Source: NY Daily News, originally from The Renegade Pharmacist.
Why is this subject important for Yelm Community Blog readers?
* Sodas are a large sales-tax revenue item from local grocery/convenience stores.
* Soda consumption is linked to diabetes, obesity, tooth decay, heart disease.
* Soda consumption affects the health of our town, especially children and teens.
– “40 Ways Soda is Killing You”
“A single 12-ounce can of soda packs an average of 39 grams of sugar — that’s more than three times the amount you’d get in a Krispy Kreme glazed donut, and yet, we’re still drinking the stuff by the gallon. The CDC reports that 33 percent of the American population drinks at least one regular soda or other sweetened beverage per day, and according to the Associated Press, Americans end up gulping down a whopping 44 gallons of the stuff per year.
While soda sweetened with sugar or high-fructose corn syrup comes with its own risks, from increased risk of ailments like diabetes and tooth disease, the diet stuff isn’t much better. In fact, research suggests that diet soda drinkers have an increased likelihood of weight gain and increased waist measurements, as well,” by Zero Belly Diet.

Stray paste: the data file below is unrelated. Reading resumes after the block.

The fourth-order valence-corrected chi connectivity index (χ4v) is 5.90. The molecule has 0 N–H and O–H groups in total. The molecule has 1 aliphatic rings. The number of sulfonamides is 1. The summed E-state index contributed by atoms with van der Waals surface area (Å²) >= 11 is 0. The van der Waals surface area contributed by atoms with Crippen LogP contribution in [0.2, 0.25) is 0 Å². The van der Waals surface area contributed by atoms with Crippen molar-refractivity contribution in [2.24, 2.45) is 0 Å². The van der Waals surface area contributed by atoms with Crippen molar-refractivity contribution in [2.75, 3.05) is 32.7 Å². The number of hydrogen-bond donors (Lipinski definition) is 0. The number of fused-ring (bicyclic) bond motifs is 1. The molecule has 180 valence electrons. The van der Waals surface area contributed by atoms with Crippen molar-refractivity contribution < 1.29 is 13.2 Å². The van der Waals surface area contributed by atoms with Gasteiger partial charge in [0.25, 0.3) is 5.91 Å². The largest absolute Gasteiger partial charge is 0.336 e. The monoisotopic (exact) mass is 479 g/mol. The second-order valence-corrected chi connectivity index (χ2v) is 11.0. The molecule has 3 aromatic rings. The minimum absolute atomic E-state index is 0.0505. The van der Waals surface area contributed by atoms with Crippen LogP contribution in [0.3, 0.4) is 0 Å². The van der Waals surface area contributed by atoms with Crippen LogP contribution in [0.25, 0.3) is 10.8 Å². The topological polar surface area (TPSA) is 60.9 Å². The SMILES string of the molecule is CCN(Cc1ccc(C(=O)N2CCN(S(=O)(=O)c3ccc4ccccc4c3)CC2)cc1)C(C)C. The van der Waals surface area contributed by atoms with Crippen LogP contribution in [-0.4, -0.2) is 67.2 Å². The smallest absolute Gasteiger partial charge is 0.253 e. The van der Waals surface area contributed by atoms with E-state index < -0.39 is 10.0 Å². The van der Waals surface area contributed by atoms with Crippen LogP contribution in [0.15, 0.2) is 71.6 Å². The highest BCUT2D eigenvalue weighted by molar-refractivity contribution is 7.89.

– “Health risks of sugar drinks”
From the Center for Science in the Public Interest (CSPI).
– “How Your Body Responds to Coca-Cola”
“Two years ago, former pharmacist Niraj Naik produced an infographic showing what happens in your body within the first hour of drinking a can of Coca-Cola. At the time, he told The Daily Mail:
“When I worked as a community pharmacist I had some great success at helping people get off long term medication … Many of them [patients] would consume fizzy drinks on a daily basis. A few on several medications would consume two to three cans a day …
My first advice to them would be to do a simple swap, replacing fizzy drinks with water with fresh lemon or lime juice. In many cases just doing this would have a dramatic effect on their health.
So this indicated to me that fizzy drinks and sugar were big issues relating to blood pressure and metabolic diseases like diabetes and heart disease.”
“According to Coca-Cola, soda is a perfectly acceptable rehydration choice, even before, during and after exercise, but based on its physiological effects, this is a hollow claim indeed. You simply cannot compare clean, pure water to soda when you’re thirsty,” quoting Dr. Mercola.
Blogger Klein has been a member of the Center for Science in the Public Interest (CSPI) for over 2 decades.